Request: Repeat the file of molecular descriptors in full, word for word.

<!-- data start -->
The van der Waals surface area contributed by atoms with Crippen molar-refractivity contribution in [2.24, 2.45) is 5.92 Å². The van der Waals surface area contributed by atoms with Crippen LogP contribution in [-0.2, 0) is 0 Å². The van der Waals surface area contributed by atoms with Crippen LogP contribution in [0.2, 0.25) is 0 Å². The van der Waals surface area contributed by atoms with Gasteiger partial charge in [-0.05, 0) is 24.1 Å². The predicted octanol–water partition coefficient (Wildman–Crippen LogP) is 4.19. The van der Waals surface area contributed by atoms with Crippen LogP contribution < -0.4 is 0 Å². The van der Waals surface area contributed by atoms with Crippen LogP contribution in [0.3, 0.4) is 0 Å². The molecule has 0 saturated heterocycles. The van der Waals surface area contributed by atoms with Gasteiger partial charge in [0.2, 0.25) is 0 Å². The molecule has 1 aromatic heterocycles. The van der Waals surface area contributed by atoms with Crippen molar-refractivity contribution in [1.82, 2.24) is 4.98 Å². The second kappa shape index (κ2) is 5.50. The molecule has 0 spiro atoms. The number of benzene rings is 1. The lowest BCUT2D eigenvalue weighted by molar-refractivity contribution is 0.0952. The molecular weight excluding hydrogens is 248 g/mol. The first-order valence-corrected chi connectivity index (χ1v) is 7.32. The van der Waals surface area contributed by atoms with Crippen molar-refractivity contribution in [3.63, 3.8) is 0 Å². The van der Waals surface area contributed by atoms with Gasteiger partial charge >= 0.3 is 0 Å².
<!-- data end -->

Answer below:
The van der Waals surface area contributed by atoms with Crippen molar-refractivity contribution in [2.24, 2.45) is 5.92 Å². The van der Waals surface area contributed by atoms with Crippen LogP contribution in [-0.2, 0) is 0 Å². The van der Waals surface area contributed by atoms with Crippen LogP contribution in [0.2, 0.25) is 0 Å². The van der Waals surface area contributed by atoms with Gasteiger partial charge in [-0.05, 0) is 24.1 Å². The predicted octanol–water partition coefficient (Wildman–Crippen LogP) is 4.19. The van der Waals surface area contributed by atoms with Crippen LogP contribution < -0.4 is 0 Å². The van der Waals surface area contributed by atoms with Crippen LogP contribution in [0.3, 0.4) is 0 Å². The molecule has 0 saturated heterocycles. The van der Waals surface area contributed by atoms with Gasteiger partial charge in [0.2, 0.25) is 0 Å². The molecule has 1 aromatic heterocycles. The van der Waals surface area contributed by atoms with Crippen molar-refractivity contribution in [1.82, 2.24) is 4.98 Å². The second kappa shape index (κ2) is 5.50. The molecule has 0 spiro atoms. The number of benzene rings is 1. The lowest BCUT2D eigenvalue weighted by molar-refractivity contribution is 0.0952. The molecular weight excluding hydrogens is 248 g/mol. The first-order valence-corrected chi connectivity index (χ1v) is 7.32. The van der Waals surface area contributed by atoms with Crippen molar-refractivity contribution in [3.63, 3.8) is 0 Å². The van der Waals surface area contributed by atoms with Gasteiger partial charge >= 0.3 is 0 Å².